Doing what matters


doing what matters

“Maybe there’s something
you’re afraid to say,
or someone you’re afraid
to love, or somewhere
you’re afraid to go.
It’s gonna hurt. It’s gonna hurt
because it matters.”

~ John Green

Even though all storms eventually break, once in a while, there comes that one storm that seems to last forever. It’s exactly as the lyrics in that beautiful Lifehouse song… we end up living underneath the surface, focused on barely surviving with so many waves crashing above our heads, hoping that whoever’s looking will see us swimming and think nothing of it.

And it becomes a habit…this way of existing in the world instead of living, even though it is a betrayal of all that we believe in.

As much as I’d like to say we always have a choice, sometimes it doesn’t seem we do. When we break a leg, it hurts. There’s no choice about that. We can numb ourselves with medication, we can work on our perception of pain, but there is going to be pain, and it will take time for the leg to heal. Expecting to get up right after a terrible fall and run a marathon is ridiculous. And sometimes, positivity becomes the tyrant that wields the most beastly whip, leaving the deepest scars of guilt and shame: “why aren’t you running already?”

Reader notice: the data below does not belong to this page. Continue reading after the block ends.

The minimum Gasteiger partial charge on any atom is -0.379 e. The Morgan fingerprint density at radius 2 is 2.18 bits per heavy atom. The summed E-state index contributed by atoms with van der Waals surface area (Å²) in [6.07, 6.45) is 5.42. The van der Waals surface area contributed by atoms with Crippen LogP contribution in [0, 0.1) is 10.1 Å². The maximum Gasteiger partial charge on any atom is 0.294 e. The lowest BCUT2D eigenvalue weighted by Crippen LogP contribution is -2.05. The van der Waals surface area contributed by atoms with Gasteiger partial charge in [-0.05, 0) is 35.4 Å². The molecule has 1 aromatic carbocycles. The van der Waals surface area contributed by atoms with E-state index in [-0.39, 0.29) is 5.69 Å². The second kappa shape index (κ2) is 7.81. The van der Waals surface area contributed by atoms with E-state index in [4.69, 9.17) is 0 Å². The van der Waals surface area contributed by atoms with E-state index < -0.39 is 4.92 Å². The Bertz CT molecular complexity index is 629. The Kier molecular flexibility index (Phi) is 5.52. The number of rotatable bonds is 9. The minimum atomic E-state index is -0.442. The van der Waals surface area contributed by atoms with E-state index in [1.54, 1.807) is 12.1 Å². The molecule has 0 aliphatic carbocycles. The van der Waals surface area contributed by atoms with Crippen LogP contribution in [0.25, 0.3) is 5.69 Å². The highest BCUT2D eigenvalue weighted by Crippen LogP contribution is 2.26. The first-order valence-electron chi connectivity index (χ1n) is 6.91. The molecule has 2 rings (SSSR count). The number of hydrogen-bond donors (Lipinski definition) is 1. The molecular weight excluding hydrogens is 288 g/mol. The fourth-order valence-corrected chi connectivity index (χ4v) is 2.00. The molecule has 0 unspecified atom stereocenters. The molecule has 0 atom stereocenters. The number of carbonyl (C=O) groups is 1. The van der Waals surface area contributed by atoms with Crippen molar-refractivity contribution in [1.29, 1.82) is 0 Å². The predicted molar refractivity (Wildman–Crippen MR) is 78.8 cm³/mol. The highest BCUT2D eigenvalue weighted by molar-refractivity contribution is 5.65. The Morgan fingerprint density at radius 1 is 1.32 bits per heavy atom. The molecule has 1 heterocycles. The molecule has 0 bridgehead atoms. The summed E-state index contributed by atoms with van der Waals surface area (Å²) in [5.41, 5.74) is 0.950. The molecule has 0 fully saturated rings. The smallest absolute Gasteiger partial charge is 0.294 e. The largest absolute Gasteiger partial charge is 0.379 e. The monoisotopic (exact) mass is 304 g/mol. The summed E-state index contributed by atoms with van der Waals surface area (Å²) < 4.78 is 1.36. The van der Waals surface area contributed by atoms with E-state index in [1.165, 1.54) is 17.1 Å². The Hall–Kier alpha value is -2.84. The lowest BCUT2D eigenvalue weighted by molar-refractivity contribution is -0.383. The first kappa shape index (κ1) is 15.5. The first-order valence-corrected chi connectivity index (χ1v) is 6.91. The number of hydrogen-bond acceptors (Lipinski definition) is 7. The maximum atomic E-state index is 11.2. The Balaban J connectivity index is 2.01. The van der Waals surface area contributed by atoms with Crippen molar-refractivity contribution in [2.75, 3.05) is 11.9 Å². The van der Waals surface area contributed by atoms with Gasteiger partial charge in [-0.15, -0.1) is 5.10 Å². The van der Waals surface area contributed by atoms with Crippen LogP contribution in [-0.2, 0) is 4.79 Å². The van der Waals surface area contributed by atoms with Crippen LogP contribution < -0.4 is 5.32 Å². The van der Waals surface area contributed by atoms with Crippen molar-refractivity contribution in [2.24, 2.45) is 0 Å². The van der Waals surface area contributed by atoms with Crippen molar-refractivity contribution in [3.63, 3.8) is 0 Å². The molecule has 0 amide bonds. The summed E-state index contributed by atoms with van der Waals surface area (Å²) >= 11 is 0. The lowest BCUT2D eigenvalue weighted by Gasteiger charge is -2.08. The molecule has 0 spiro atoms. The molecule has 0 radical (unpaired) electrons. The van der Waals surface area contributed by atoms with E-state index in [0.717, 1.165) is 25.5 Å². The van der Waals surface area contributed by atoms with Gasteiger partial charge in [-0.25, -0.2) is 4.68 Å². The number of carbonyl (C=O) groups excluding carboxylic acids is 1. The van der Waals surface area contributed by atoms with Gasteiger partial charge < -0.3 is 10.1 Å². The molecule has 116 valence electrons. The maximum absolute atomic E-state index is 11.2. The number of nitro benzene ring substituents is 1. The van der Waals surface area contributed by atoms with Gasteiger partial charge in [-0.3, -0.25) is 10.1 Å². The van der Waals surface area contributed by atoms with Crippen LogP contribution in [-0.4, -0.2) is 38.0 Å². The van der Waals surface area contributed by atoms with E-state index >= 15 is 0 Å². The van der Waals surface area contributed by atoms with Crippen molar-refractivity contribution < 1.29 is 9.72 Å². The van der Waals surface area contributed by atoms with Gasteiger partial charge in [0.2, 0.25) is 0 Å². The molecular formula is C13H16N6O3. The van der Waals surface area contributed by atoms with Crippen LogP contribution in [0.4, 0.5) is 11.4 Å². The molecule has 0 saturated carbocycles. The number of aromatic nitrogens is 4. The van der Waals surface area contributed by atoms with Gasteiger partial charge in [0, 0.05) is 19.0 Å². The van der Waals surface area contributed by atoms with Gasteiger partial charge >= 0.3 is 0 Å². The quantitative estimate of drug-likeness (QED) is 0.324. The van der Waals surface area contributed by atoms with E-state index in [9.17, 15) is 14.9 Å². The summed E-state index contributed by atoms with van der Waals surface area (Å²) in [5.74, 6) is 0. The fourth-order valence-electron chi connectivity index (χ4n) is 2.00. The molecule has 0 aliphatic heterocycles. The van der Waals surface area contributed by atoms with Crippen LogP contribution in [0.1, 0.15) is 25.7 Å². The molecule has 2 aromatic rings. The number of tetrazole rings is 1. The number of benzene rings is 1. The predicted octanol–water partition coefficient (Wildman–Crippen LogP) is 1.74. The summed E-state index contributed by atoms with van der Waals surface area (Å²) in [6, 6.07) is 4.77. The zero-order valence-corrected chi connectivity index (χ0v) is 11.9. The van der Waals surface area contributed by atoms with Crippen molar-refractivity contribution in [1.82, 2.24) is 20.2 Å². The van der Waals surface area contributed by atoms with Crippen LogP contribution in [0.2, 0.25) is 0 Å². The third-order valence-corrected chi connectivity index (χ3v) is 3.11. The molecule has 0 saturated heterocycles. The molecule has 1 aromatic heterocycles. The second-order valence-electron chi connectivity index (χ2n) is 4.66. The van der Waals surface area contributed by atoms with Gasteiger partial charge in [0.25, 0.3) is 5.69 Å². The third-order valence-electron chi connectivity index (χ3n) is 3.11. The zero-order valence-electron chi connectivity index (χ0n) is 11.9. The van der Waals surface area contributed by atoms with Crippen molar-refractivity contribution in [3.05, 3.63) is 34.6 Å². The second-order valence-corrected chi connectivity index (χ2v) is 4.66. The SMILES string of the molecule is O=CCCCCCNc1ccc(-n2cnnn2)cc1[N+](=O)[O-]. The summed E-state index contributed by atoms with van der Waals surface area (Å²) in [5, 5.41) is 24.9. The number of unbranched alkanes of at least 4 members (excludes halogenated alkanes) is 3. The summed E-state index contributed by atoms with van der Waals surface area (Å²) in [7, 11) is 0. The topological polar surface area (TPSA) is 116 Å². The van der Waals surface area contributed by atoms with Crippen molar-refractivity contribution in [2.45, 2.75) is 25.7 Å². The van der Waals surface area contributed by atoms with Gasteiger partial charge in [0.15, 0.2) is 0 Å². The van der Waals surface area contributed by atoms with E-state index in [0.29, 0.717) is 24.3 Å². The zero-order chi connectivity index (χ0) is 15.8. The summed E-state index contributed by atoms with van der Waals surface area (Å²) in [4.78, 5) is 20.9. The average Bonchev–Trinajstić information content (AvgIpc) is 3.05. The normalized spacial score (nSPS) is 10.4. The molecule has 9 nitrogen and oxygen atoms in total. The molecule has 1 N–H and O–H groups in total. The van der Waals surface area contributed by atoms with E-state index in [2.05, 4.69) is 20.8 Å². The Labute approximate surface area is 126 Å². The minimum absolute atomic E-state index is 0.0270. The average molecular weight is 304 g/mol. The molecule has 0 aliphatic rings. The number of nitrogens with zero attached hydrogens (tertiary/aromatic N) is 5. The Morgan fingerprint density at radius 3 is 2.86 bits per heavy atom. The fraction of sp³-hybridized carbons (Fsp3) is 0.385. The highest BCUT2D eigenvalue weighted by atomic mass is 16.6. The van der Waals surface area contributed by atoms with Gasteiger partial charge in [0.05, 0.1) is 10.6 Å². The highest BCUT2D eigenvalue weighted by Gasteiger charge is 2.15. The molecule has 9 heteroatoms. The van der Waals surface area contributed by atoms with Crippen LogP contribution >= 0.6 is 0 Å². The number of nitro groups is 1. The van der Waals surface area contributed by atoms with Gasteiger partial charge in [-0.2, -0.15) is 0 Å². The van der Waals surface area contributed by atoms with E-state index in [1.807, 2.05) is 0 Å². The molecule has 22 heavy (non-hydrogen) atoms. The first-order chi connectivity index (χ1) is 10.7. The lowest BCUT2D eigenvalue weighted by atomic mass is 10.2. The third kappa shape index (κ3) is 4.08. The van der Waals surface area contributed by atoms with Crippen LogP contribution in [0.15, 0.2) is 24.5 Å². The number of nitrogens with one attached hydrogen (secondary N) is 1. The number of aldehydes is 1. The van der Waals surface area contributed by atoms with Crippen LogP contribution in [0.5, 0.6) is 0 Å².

And yet, our perceptions are very powerful. It’s hard to measure how much less pain we might feel, or how much faster we might be able to get up and run if we thought we could. So then, maybe we do always have a choice? Maybe by living as if we were not handicapped by whatever real or imagined injuries and obstacles (or at least perceiving these handicaps as minimal), our lives would look and be very different? Maybe storms would end sooner or wouldn’t get so big in the first place? Maybe we would develop a habit of living on the surface instead of underneath it?

Once in a while I do an experiment for a few days, and challenge myself to focus on what matters to me…do what I would do if I didn’t start out with pre-conceived notions about what’s possible, sensible, and permitted…the shackles of that deception we call “a realistic outlook”. And I have to say, on these days, life is very very different.

On these days, there is no storm…only some clouds here and there. On these days, there is a sense of freedom and peace. I may not end up with spectacular accomplishments…but on these days, I know I was real and did important things. And even if all they represent are drops in a seemingly endless ocean, at least they are drops I have added, not taken away.

It’s a good way to live, and we should all make a habit of it. It’s scary and painful sometimes, but if you stop to think about it, the greatest risk we face is the guarantee that by “practicing our shots” for real, we stand to, at any moment, get what we want, need and what makes us happy in life.

Besides, the alternative is rather awful: “You miss 100% of the shots you don’t take.” (Wayne Gretzky)

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